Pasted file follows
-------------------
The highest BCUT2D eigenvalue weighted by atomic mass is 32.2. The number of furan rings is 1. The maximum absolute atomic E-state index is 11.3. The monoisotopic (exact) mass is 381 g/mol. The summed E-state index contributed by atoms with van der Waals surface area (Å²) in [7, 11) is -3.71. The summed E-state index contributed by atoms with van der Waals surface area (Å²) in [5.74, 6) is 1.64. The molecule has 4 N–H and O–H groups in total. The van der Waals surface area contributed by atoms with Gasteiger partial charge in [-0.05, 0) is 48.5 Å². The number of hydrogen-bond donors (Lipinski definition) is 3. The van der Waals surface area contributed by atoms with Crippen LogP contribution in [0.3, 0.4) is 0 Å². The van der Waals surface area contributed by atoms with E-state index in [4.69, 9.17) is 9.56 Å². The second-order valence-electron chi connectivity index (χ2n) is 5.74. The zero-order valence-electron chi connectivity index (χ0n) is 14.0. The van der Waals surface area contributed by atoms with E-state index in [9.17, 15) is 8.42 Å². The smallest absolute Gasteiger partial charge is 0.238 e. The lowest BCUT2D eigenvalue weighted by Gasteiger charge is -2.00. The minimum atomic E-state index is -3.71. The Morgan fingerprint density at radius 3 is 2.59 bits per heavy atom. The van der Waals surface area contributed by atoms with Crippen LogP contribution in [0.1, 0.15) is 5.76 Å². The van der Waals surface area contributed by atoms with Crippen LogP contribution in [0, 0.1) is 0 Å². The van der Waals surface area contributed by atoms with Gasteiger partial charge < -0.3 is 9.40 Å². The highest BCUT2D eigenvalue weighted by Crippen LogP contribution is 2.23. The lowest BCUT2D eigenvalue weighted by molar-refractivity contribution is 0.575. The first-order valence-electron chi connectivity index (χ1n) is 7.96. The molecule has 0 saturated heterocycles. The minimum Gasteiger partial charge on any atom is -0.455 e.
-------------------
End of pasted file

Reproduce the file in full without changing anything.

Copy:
The highest BCUT2D eigenvalue weighted by atomic mass is 32.2. The number of furan rings is 1. The maximum absolute atomic E-state index is 11.3. The monoisotopic (exact) mass is 381 g/mol. The summed E-state index contributed by atoms with van der Waals surface area (Å²) in [7, 11) is -3.71. The summed E-state index contributed by atoms with van der Waals surface area (Å²) in [5.74, 6) is 1.64. The molecule has 4 N–H and O–H groups in total. The van der Waals surface area contributed by atoms with Gasteiger partial charge in [-0.05, 0) is 48.5 Å². The number of hydrogen-bond donors (Lipinski definition) is 3. The van der Waals surface area contributed by atoms with Crippen LogP contribution in [0.3, 0.4) is 0 Å². The van der Waals surface area contributed by atoms with E-state index in [4.69, 9.17) is 9.56 Å². The second-order valence-electron chi connectivity index (χ2n) is 5.74. The zero-order valence-electron chi connectivity index (χ0n) is 14.0. The van der Waals surface area contributed by atoms with E-state index in [9.17, 15) is 8.42 Å². The smallest absolute Gasteiger partial charge is 0.238 e. The lowest BCUT2D eigenvalue weighted by Gasteiger charge is -2.00. The minimum atomic E-state index is -3.71. The Morgan fingerprint density at radius 3 is 2.59 bits per heavy atom. The van der Waals surface area contributed by atoms with Crippen LogP contribution in [0.1, 0.15) is 5.76 Å². The van der Waals surface area contributed by atoms with Crippen LogP contribution in [0, 0.1) is 0 Å². The van der Waals surface area contributed by atoms with Gasteiger partial charge < -0.3 is 9.40 Å². The highest BCUT2D eigenvalue weighted by Crippen LogP contribution is 2.23. The lowest BCUT2D eigenvalue weighted by molar-refractivity contribution is 0.575. The first-order valence-electron chi connectivity index (χ1n) is 7.96. The molecule has 0 saturated heterocycles. The minimum Gasteiger partial charge on any atom is -0.455 e.